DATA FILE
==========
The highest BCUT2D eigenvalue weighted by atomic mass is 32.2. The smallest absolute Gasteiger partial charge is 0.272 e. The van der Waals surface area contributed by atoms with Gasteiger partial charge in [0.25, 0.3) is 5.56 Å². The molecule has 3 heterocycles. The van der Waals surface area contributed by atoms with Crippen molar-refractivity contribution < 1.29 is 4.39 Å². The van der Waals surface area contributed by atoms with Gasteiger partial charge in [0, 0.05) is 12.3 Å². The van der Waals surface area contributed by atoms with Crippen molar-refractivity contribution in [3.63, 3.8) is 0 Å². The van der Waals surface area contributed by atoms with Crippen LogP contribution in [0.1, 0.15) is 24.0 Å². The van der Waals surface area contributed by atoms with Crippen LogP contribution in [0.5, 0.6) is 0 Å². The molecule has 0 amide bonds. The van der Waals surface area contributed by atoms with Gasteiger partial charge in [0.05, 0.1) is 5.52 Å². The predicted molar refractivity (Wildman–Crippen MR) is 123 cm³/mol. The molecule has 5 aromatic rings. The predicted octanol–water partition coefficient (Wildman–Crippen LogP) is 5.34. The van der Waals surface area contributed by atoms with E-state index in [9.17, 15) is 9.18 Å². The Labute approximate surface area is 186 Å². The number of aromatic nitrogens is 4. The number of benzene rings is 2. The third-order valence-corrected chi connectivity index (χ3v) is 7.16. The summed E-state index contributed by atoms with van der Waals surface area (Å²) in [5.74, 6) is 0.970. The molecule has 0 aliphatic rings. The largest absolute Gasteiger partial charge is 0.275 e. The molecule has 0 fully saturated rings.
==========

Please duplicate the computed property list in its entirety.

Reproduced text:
The highest BCUT2D eigenvalue weighted by atomic mass is 32.2. The smallest absolute Gasteiger partial charge is 0.272 e. The van der Waals surface area contributed by atoms with Gasteiger partial charge in [0.25, 0.3) is 5.56 Å². The molecule has 3 heterocycles. The van der Waals surface area contributed by atoms with Crippen molar-refractivity contribution < 1.29 is 4.39 Å². The van der Waals surface area contributed by atoms with Gasteiger partial charge in [0, 0.05) is 12.3 Å². The van der Waals surface area contributed by atoms with Crippen molar-refractivity contribution in [3.63, 3.8) is 0 Å². The van der Waals surface area contributed by atoms with Crippen LogP contribution in [0.1, 0.15) is 24.0 Å². The van der Waals surface area contributed by atoms with Crippen LogP contribution in [0.5, 0.6) is 0 Å². The molecule has 0 amide bonds. The van der Waals surface area contributed by atoms with Gasteiger partial charge in [0.05, 0.1) is 5.52 Å². The predicted molar refractivity (Wildman–Crippen MR) is 123 cm³/mol. The molecule has 5 aromatic rings. The predicted octanol–water partition coefficient (Wildman–Crippen LogP) is 5.34. The van der Waals surface area contributed by atoms with E-state index in [9.17, 15) is 9.18 Å². The Labute approximate surface area is 186 Å². The number of aromatic nitrogens is 4. The number of benzene rings is 2. The third-order valence-corrected chi connectivity index (χ3v) is 7.16. The summed E-state index contributed by atoms with van der Waals surface area (Å²) in [5.74, 6) is 0.970. The molecule has 0 aliphatic rings. The largest absolute Gasteiger partial charge is 0.275 e. The molecule has 0 fully saturated rings.